Don’t you just love it when someone tries to help you gain perspective—perhaps by pointing out the proverbial silver lining or sharing their own experienced wisdom—when you’re trudging through a trying season?
Yeah. Me neither.
I would not like to count the number of times older parents have seen me with my baby and toddler and urged, with a wistful and sometimes verging on desperate tone to their voice: “Enjoy these years! Savor every moment! Time passes so quickly!”
While I have no doubt that this advice is well meant, it has never once accomplished what I can only assume was the giver’s intention: providing comfort or elucidating me in one way or another. Look, in the moments when I’m inundated by my toddler’s whines or my baby’s cries, my mind turns to mush. I can barely focus enough to choose between chunky and creamy peanut butter, let alone integrate the philosophical aphorisms of parents before me.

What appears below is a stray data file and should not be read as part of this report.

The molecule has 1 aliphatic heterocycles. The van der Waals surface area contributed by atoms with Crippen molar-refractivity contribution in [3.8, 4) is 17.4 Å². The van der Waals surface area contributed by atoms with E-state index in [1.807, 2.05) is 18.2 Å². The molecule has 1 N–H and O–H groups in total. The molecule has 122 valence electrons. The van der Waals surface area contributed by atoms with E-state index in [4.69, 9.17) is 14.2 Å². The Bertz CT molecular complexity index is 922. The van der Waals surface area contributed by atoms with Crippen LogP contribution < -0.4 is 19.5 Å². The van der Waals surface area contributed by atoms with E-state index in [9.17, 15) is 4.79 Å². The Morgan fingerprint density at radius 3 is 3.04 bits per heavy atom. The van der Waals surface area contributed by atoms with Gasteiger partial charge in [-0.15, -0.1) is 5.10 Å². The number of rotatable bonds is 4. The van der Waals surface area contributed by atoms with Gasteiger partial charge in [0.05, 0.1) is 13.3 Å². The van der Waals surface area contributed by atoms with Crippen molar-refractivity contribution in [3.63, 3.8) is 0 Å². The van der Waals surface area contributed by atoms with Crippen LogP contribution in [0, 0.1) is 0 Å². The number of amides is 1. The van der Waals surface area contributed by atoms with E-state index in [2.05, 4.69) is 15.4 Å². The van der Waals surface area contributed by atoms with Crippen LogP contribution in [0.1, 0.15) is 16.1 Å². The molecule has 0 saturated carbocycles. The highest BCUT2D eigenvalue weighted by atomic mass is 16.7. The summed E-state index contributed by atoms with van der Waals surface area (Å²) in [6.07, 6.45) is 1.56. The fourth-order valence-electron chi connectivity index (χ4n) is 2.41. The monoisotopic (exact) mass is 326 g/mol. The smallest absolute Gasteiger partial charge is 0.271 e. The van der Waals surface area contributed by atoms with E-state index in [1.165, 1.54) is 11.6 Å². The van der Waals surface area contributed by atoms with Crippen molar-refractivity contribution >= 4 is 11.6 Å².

But if I’m going to disparage advice-giving strangers, I ought to honestly acknowledge that the number one culprit of uttering phrases like “savor the moment” is neither the grocery store cashier nor an elderly aunt. It’s me.
As I read “I think I can, I think I can, I think I can” for the umpteenth time, the Little Engine’s chanting is joined by my interior monologue of “Savor this, savor this, savor this.” Remember the musty, sweet smell of my toddler’s hair. Relish the sensation of chubby baby hands patting my face. Fully experience the shouts of glee over the arrival of the garbage truck. Bask in these moments, because soon they will pass is the haunting refrain of my mental soundtrack.